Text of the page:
No clear recommendation exists concerning humidification during non-invasive ventilation (NIV) and high flow CPAP, and few hygrometric data are available.Methods
We measured hygrometry during NIV delivered to healthy subjects with different humidification strategies: heated humidifier (HH), heat and moisture exchanger, (HME) or no humidification (NoH). For each strategy, a turbine and an ICU ventilator were used with different FiO2 settings, with and without leaks. During CPAP, two different HH and NoH were tested. Inspired gases hygrometry was measured, and comfort was assessed. On a bench, we also assessed the impact of ambient air temperature, ventilator temperature and minute ventilation on HH performances (with NIV settings).Results
During NIV, with NoH, gas humidity was very low when an ICU ventilator was used (5 mgH2O/l), but equivalent to ambient air hygrometry with a turbine ventilator at minimal FiO2 (13 mgH2O/l). HME and HH had comparable performances (25–30 mgH2O/l), but HME's effectiveness was reduced with leaks (15 mgH2O/l). HH performances were reduced by elevated ambient air and ventilator output temperatures. During CPAP, dry gases (5 mgH2O/l) were less tolerated than humidified gases. Gases humidified at 15 or 30 mgH2O/l were equally tolerated.Conclusion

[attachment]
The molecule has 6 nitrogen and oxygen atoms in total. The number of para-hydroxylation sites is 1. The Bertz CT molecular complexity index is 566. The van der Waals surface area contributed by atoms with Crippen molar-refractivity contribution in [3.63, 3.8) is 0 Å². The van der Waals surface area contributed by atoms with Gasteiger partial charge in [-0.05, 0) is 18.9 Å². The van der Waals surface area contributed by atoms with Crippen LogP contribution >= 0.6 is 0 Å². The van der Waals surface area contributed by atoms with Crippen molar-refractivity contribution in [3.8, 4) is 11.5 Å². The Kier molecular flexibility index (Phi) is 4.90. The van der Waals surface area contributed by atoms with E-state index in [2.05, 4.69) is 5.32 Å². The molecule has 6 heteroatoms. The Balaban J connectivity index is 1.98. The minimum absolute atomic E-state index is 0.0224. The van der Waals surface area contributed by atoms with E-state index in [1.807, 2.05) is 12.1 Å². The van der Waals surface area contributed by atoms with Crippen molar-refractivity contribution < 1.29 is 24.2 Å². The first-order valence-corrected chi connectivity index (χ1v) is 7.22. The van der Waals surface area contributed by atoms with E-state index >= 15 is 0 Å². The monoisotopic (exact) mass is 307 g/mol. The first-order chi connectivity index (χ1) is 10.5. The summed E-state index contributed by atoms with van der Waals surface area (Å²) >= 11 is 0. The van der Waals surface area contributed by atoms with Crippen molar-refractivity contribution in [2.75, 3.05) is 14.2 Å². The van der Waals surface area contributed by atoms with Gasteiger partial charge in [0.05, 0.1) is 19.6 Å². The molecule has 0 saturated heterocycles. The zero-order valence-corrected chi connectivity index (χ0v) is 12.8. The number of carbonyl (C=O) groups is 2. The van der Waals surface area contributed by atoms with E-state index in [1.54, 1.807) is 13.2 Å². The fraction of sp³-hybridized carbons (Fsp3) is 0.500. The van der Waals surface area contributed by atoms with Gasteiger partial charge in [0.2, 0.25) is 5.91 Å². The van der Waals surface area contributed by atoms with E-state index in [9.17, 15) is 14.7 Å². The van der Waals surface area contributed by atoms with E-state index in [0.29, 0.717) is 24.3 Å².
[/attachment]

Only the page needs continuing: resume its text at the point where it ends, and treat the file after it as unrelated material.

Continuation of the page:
This study provides data on the level of humidity delivered with different humidification strategies during NIV and CPAP. HH and HME provide gas with the highest water content. Comfort data suggest that levels above 15 mgH2O/l are well tolerated. In favorable conditions, HH and HMEs are capable of providing such values, even in the presence of leaks.